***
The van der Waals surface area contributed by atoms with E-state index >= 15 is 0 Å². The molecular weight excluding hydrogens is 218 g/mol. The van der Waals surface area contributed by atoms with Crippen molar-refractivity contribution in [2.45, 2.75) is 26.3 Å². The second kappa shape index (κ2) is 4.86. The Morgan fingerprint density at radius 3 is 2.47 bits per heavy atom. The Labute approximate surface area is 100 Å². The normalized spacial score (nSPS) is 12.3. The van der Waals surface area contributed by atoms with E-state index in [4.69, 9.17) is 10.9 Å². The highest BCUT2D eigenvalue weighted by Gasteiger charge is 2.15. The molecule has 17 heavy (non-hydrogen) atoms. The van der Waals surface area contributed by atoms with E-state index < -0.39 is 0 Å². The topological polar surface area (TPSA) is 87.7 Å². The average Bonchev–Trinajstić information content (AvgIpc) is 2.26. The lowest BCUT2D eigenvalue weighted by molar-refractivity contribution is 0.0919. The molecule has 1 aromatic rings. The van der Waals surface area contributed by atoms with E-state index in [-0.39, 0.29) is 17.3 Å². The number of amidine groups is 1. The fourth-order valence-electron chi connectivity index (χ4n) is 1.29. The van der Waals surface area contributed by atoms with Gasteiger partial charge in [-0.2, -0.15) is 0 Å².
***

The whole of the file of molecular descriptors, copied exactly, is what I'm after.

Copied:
The van der Waals surface area contributed by atoms with E-state index >= 15 is 0 Å². The molecular weight excluding hydrogens is 218 g/mol. The van der Waals surface area contributed by atoms with Crippen molar-refractivity contribution in [2.45, 2.75) is 26.3 Å². The second kappa shape index (κ2) is 4.86. The Morgan fingerprint density at radius 3 is 2.47 bits per heavy atom. The Labute approximate surface area is 100 Å². The normalized spacial score (nSPS) is 12.3. The van der Waals surface area contributed by atoms with E-state index in [4.69, 9.17) is 10.9 Å². The highest BCUT2D eigenvalue weighted by Gasteiger charge is 2.15. The molecule has 17 heavy (non-hydrogen) atoms. The van der Waals surface area contributed by atoms with E-state index < -0.39 is 0 Å². The topological polar surface area (TPSA) is 87.7 Å². The average Bonchev–Trinajstić information content (AvgIpc) is 2.26. The lowest BCUT2D eigenvalue weighted by molar-refractivity contribution is 0.0919. The molecule has 1 aromatic rings. The van der Waals surface area contributed by atoms with E-state index in [-0.39, 0.29) is 17.3 Å². The number of amidine groups is 1. The fourth-order valence-electron chi connectivity index (χ4n) is 1.29. The van der Waals surface area contributed by atoms with Gasteiger partial charge in [-0.2, -0.15) is 0 Å².